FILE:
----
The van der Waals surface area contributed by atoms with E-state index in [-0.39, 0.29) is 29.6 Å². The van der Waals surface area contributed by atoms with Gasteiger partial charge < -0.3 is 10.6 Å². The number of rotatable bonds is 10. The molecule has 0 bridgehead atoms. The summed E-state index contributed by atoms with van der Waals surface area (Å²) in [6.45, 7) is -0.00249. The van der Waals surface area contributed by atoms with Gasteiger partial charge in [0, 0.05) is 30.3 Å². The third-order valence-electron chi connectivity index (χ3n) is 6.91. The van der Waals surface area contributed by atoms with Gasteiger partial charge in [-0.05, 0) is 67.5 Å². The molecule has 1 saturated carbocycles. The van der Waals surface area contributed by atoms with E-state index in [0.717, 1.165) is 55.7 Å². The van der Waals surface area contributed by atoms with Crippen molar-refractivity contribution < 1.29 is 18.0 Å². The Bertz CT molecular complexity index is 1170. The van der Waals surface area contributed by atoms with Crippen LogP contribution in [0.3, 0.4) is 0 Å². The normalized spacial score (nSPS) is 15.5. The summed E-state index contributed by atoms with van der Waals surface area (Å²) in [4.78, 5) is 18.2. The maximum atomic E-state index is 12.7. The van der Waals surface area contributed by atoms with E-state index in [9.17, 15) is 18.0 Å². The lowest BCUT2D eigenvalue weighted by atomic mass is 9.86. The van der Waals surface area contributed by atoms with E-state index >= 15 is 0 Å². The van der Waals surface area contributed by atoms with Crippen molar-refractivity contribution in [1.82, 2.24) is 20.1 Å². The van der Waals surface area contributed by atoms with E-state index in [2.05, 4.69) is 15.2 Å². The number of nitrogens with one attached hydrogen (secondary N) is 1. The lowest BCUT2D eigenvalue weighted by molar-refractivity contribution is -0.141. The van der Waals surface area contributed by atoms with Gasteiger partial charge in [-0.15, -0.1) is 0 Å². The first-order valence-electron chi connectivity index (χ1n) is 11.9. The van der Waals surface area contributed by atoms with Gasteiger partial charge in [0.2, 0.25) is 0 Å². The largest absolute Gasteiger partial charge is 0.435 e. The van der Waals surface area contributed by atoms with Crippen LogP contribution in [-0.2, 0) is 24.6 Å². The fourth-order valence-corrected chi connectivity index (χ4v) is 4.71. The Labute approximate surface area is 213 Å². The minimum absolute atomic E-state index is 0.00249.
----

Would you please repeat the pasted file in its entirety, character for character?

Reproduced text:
The van der Waals surface area contributed by atoms with E-state index in [-0.39, 0.29) is 29.6 Å². The van der Waals surface area contributed by atoms with Gasteiger partial charge < -0.3 is 10.6 Å². The number of rotatable bonds is 10. The molecule has 0 bridgehead atoms. The summed E-state index contributed by atoms with van der Waals surface area (Å²) in [6.45, 7) is -0.00249. The van der Waals surface area contributed by atoms with Gasteiger partial charge in [0, 0.05) is 30.3 Å². The third-order valence-electron chi connectivity index (χ3n) is 6.91. The van der Waals surface area contributed by atoms with Gasteiger partial charge in [-0.05, 0) is 67.5 Å². The molecule has 1 saturated carbocycles. The van der Waals surface area contributed by atoms with E-state index in [0.717, 1.165) is 55.7 Å². The van der Waals surface area contributed by atoms with Crippen molar-refractivity contribution < 1.29 is 18.0 Å². The Bertz CT molecular complexity index is 1170. The van der Waals surface area contributed by atoms with Crippen LogP contribution in [0.3, 0.4) is 0 Å². The normalized spacial score (nSPS) is 15.5. The summed E-state index contributed by atoms with van der Waals surface area (Å²) in [4.78, 5) is 18.2. The maximum atomic E-state index is 12.7. The van der Waals surface area contributed by atoms with E-state index in [9.17, 15) is 18.0 Å². The lowest BCUT2D eigenvalue weighted by atomic mass is 9.86. The van der Waals surface area contributed by atoms with E-state index >= 15 is 0 Å². The van der Waals surface area contributed by atoms with Crippen molar-refractivity contribution in [1.82, 2.24) is 20.1 Å². The van der Waals surface area contributed by atoms with E-state index in [2.05, 4.69) is 15.2 Å². The number of nitrogens with one attached hydrogen (secondary N) is 1. The lowest BCUT2D eigenvalue weighted by molar-refractivity contribution is -0.141. The van der Waals surface area contributed by atoms with Gasteiger partial charge in [-0.15, -0.1) is 0 Å². The first-order valence-electron chi connectivity index (χ1n) is 11.9. The van der Waals surface area contributed by atoms with Gasteiger partial charge in [0.2, 0.25) is 0 Å². The largest absolute Gasteiger partial charge is 0.435 e. The van der Waals surface area contributed by atoms with Crippen LogP contribution in [-0.2, 0) is 24.6 Å². The fourth-order valence-corrected chi connectivity index (χ4v) is 4.71. The Labute approximate surface area is 213 Å². The minimum absolute atomic E-state index is 0.00249.